Monday, December 17, 2012

Review: 10 Years

There is no shortage of movies built around high school reunions. The Best of Times. Peggy Sue Got MarriedGrosse Pointe Blank. Romy & Michelle's High School Reunion. Just earlier this year there was American Reunion, a terrible, lifeless comedy that couldn't make us care about the adult lives of a group of characters even though we had already spent three movies with them. This year's much better reunion movie is the barely-released comedy drama 10 Years, written and directed by Jamie Linden. It's a high school reunion movie less concerned with looking back than with examining the present. It presents no real villains, nor characters with longtime scores to settle. It's not as good as Ted Demme's great Beautiful Girls, but it belongs much more in that conversation than it does with junk like American Reunion.

The "main" character of the movie, such as there is one, is Channing Tatum's Jake, who is attending his 10 year reunion with his girlfriend, Jenna (Tatum's real-life wife Jenna Dewan-Tatum), despite the fact that he's still not sure that he's over his high school sweetheart, Mary (Rosario Dawson). Also in his group of friends attending the reunion are Marty (Justin Long), a hotshot bachelor who moved to New York; AJ (Max Minghella), married and successful and determined to act as Marty's wingman for the night; Cully (Chris Pratt), a former hard-partying douchebag who may not have changed his ways; his wife, Sam (Ari Graynor), who has two kids and a husband she has to mother; Scott (Scott Porter), who has moved to Japan and has no interest in looking back and Reeves (Oscar Isaac), who has gone on to find major fame as a singer/songwriter. Rounding out the cast are Kate Mara, Aubrey Plaza, Anthony Mackie, Ron Livingston and Lynn Collins.

Just read through that cast list again. If you're a fan of actors at all, 10 Years is worth seeing just for the impressive group that's been assembled. Even when I wasn't drawn into the movie -- and that was the case for the first 30 minutes (more on that in a second) -- I was willing to stay with it just because I wanted to follow these actors. Yes, there are probably too many people in the cast, and a few of them lean towards the generic, but for the most part it's a great group of warm, winning actors giving warm, winning performances. Nearly every member of the ensemble gets his or her moment, and each actor is able to make the most of it.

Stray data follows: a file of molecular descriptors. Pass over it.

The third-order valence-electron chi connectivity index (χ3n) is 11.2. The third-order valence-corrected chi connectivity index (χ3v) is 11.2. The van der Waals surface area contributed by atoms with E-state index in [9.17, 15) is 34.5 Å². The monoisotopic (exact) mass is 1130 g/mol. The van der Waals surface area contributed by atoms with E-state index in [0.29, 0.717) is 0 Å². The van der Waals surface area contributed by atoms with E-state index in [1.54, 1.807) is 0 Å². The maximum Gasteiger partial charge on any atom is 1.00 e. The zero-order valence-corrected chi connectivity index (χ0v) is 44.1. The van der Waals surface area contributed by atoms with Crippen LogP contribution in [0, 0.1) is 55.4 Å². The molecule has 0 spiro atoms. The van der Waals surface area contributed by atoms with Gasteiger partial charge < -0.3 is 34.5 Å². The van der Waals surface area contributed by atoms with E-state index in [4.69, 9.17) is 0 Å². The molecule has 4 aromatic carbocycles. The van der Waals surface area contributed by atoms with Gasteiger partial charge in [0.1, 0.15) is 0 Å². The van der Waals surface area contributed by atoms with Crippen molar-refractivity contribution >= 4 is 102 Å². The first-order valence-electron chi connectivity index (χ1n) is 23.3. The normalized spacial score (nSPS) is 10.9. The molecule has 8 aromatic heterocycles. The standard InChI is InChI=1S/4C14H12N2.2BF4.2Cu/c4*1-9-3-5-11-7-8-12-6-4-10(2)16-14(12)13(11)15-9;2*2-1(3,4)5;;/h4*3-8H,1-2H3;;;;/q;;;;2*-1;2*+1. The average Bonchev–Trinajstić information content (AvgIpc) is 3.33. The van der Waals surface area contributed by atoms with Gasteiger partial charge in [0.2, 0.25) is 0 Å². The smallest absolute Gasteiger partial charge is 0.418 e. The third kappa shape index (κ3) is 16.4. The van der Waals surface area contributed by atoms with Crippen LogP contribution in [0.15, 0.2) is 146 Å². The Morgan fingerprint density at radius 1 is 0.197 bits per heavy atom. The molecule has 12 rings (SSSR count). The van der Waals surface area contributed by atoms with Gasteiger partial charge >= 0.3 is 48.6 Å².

For the first half, 10 Years very nearly drowns in the number of characters and story lines it has to service. It keeps jumping around, barely finding the time to establish each individual person, much less his or her plight. It bounces around doing a lot of table setting and familiarizing us with faces (but not names; I would be hard pressed to name many of the characters in the movie), and coasts by solely on the strength of its ensemble cast. Slowly, though, things start to come into focus and truths are revealed -- not major secrets or anything, just new information that puts much of what came before into perspective. There are still far too many characters in the movie; it could have easily done without Brian Geraghty's character, who surprises his wife (Aubrey Plaza) by revealing he used to be deep, deep into urban culture. Even Scott Porter, who plays one of the leads as the well-adjusted guy who has made a new life for himself in Japan, feels pretty extraneous (he's more of a Greek chorus than anything else), but at least he gets a pretty great speech near the end of the film that helps give shape to the overall thesis of the movie.